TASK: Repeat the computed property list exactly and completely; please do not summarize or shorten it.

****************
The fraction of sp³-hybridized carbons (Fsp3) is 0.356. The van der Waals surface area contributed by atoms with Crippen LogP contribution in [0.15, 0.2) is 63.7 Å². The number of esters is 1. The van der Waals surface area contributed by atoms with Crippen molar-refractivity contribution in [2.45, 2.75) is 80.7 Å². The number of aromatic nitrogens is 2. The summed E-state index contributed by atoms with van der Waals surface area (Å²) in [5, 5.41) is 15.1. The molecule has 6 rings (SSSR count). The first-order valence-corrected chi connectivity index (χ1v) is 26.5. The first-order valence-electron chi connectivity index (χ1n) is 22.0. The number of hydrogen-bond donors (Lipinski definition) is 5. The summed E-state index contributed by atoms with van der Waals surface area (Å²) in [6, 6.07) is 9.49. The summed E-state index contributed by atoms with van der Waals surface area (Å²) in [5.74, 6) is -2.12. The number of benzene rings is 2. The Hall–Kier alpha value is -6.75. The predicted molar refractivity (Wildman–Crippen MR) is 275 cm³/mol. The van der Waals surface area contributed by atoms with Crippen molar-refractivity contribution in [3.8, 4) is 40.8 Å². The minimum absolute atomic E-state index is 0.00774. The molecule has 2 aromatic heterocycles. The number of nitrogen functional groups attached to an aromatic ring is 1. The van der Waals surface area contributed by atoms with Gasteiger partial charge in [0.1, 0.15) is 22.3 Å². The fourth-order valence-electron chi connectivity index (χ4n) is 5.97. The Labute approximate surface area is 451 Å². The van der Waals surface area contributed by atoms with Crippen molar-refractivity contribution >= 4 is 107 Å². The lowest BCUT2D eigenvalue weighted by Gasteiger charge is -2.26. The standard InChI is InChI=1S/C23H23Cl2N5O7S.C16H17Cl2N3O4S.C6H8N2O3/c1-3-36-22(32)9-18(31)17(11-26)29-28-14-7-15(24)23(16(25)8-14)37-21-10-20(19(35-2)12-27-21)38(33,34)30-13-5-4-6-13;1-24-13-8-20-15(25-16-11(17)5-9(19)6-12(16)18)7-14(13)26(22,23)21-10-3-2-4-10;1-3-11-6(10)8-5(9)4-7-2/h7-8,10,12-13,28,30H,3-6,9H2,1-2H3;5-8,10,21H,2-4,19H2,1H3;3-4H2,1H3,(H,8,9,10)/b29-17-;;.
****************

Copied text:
The fraction of sp³-hybridized carbons (Fsp3) is 0.356. The van der Waals surface area contributed by atoms with Crippen LogP contribution in [0.15, 0.2) is 63.7 Å². The number of esters is 1. The van der Waals surface area contributed by atoms with Crippen molar-refractivity contribution in [2.45, 2.75) is 80.7 Å². The number of aromatic nitrogens is 2. The summed E-state index contributed by atoms with van der Waals surface area (Å²) in [5, 5.41) is 15.1. The molecule has 6 rings (SSSR count). The first-order valence-corrected chi connectivity index (χ1v) is 26.5. The first-order valence-electron chi connectivity index (χ1n) is 22.0. The number of hydrogen-bond donors (Lipinski definition) is 5. The summed E-state index contributed by atoms with van der Waals surface area (Å²) in [6, 6.07) is 9.49. The summed E-state index contributed by atoms with van der Waals surface area (Å²) in [5.74, 6) is -2.12. The number of benzene rings is 2. The Hall–Kier alpha value is -6.75. The predicted molar refractivity (Wildman–Crippen MR) is 275 cm³/mol. The van der Waals surface area contributed by atoms with Crippen molar-refractivity contribution in [3.8, 4) is 40.8 Å². The minimum absolute atomic E-state index is 0.00774. The molecule has 2 aromatic heterocycles. The number of nitrogen functional groups attached to an aromatic ring is 1. The van der Waals surface area contributed by atoms with Gasteiger partial charge in [0.1, 0.15) is 22.3 Å². The fourth-order valence-electron chi connectivity index (χ4n) is 5.97. The Labute approximate surface area is 451 Å². The van der Waals surface area contributed by atoms with Crippen molar-refractivity contribution >= 4 is 107 Å². The lowest BCUT2D eigenvalue weighted by Gasteiger charge is -2.26. The standard InChI is InChI=1S/C23H23Cl2N5O7S.C16H17Cl2N3O4S.C6H8N2O3/c1-3-36-22(32)9-18(31)17(11-26)29-28-14-7-15(24)23(16(25)8-14)37-21-10-20(19(35-2)12-27-21)38(33,34)30-13-5-4-6-13;1-24-13-8-20-15(25-16-11(17)5-9(19)6-12(16)18)7-14(13)26(22,23)21-10-3-2-4-10;1-3-11-6(10)8-5(9)4-7-2/h7-8,10,12-13,28,30H,3-6,9H2,1-2H3;5-8,10,21H,2-4,19H2,1H3;3-4H2,1H3,(H,8,9,10)/b29-17-;;.